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Hanna Instruments Australia
Sales: (03) 9769 0666   |    Mon to Fri: 8:30am – 5:00pm

Measuring Dissolved Oxygen in Nanobubbles

Microbubble or nanobubble technology has attracted attention of scientists in recent years.  It is an important technology in the agriculture, hydroponic, and aquaculture industries.

Some of the applications of nanobubbles which have been explored around the globe are:

  • Acceleration of metabolism in vegetables and shellfishes
  • Improved shelf stability of products with bubbles (foam products)
  • Nutritional supplement carrier in the food industry
  • Improved delivery of chemotherapy drugs in cancer patients
  • Sterilisation using ozone gas
  • Water treatment by flotation

Recently, a hydroponic customer approached Hanna Instruments to provide a solution for testing Dissolved Oxygen in nanobubbles.  Hydroponic growers are using microbubbles to increase the nutrient absorption of crops and to increase the growth of plants. By adding microbubbles, the roots spread and crops grow 1.5 times faster.  The leaves on the crop are greener and the structure of the stems are largely different.

The size of these bubbles are 100 nm (0.0001 mm) and therefore, it could not be effectively measured with the galvanic or polarographic dissolved oxygen probes.   The Hanna HI 98198 OPDO was the right fit for the application because it does not require the flow the polarographic or galvanic sensors require. The dissolved oxygen in the nutrient solution needs to be within a range of  20 ppm to 25 ppm to maximise the effectiveness of the nanobubbles on the crops.  The Optical Dissolved Oxygen Meter’s measurement range is 0.00-50 ppm so it covered the range, and the accuracy of the reading within this range is +/- 1.5% of the reading which was acceptable to the customer.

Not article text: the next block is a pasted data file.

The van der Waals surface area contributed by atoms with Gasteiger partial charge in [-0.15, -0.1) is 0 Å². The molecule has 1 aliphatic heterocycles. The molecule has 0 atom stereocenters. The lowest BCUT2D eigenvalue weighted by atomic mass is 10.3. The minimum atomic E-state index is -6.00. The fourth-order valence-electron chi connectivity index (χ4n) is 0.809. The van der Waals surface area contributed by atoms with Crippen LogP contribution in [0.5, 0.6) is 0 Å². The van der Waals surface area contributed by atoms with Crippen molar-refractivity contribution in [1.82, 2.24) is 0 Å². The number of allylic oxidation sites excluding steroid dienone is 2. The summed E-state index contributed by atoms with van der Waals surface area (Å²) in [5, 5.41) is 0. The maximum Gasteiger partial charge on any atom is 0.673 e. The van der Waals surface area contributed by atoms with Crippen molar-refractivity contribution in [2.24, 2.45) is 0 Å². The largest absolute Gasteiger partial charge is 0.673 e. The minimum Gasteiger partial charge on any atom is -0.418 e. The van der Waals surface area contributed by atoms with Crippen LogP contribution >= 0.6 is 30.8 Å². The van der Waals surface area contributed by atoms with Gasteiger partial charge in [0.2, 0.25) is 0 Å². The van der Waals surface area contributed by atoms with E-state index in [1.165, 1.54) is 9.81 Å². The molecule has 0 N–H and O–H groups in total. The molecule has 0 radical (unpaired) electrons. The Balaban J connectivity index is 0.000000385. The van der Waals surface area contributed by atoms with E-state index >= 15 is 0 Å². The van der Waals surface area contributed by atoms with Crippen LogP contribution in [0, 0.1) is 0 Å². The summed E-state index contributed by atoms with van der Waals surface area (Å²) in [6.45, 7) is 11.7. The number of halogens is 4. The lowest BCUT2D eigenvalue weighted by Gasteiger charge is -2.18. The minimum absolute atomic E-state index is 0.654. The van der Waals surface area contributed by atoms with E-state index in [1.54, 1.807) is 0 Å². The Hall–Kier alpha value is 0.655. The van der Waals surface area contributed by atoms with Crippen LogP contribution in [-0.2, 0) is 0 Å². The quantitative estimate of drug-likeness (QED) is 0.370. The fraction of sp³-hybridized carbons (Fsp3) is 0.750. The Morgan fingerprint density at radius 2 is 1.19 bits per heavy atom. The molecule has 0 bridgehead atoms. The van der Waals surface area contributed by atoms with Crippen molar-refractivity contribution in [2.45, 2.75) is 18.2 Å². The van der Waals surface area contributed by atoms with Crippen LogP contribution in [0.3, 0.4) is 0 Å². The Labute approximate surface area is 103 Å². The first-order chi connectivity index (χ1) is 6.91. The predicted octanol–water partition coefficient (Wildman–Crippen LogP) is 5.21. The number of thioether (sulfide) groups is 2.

Applications for microbubbles and nanobubbles will continue to be developed in the future.

In the aquaculture industry, it is used to increase crop yield by using water-containing nanobubbles without changing the size of the water tank. Farmers are feeding high-oxygen concentrated water to pigs and cows which leads to lowered feed consumption of about half. Despite of feed quantity being cut by half, the body of the pigs is not thinned and the meat remains tender.

Researchers from the University of Texas MD Anderson Cancer Center, Rice University and Baylor College of Medicine found that the delivery of chemotherapy drugs with nanobubbles is 30 times more effective at killing cancer cells, reducing the required dosage compared to conventional treatment.

In the beauty and cosmetics industry,  research on skin rejuvenation is being carried out by putting nanobubbles into the blood.

These applications emphasize the growing significance and demand for nanobubbles across a wide variety of applications.

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